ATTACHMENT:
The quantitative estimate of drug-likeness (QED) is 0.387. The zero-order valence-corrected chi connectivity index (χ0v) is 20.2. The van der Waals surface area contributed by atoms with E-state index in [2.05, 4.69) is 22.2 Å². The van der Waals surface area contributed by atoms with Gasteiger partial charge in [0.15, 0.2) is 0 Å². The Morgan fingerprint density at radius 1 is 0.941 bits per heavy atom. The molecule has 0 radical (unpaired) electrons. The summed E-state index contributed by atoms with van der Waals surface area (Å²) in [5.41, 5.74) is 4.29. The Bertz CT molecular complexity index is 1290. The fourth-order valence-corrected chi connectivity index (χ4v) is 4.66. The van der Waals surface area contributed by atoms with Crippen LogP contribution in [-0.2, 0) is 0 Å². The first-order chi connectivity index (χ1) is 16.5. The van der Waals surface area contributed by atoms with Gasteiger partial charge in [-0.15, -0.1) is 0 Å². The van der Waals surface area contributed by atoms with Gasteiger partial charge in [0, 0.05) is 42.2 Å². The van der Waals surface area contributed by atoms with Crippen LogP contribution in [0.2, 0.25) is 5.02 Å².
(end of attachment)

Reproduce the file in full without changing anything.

The quantitative estimate of drug-likeness (QED) is 0.387. The zero-order valence-corrected chi connectivity index (χ0v) is 20.2. The van der Waals surface area contributed by atoms with E-state index in [2.05, 4.69) is 22.2 Å². The van der Waals surface area contributed by atoms with Gasteiger partial charge in [0.15, 0.2) is 0 Å². The Morgan fingerprint density at radius 1 is 0.941 bits per heavy atom. The molecule has 0 radical (unpaired) electrons. The summed E-state index contributed by atoms with van der Waals surface area (Å²) in [5.41, 5.74) is 4.29. The Bertz CT molecular complexity index is 1290. The fourth-order valence-corrected chi connectivity index (χ4v) is 4.66. The van der Waals surface area contributed by atoms with Crippen LogP contribution in [-0.2, 0) is 0 Å². The first-order chi connectivity index (χ1) is 16.5. The van der Waals surface area contributed by atoms with Gasteiger partial charge in [-0.15, -0.1) is 0 Å². The van der Waals surface area contributed by atoms with Gasteiger partial charge in [0, 0.05) is 42.2 Å². The van der Waals surface area contributed by atoms with Crippen LogP contribution in [0.2, 0.25) is 5.02 Å².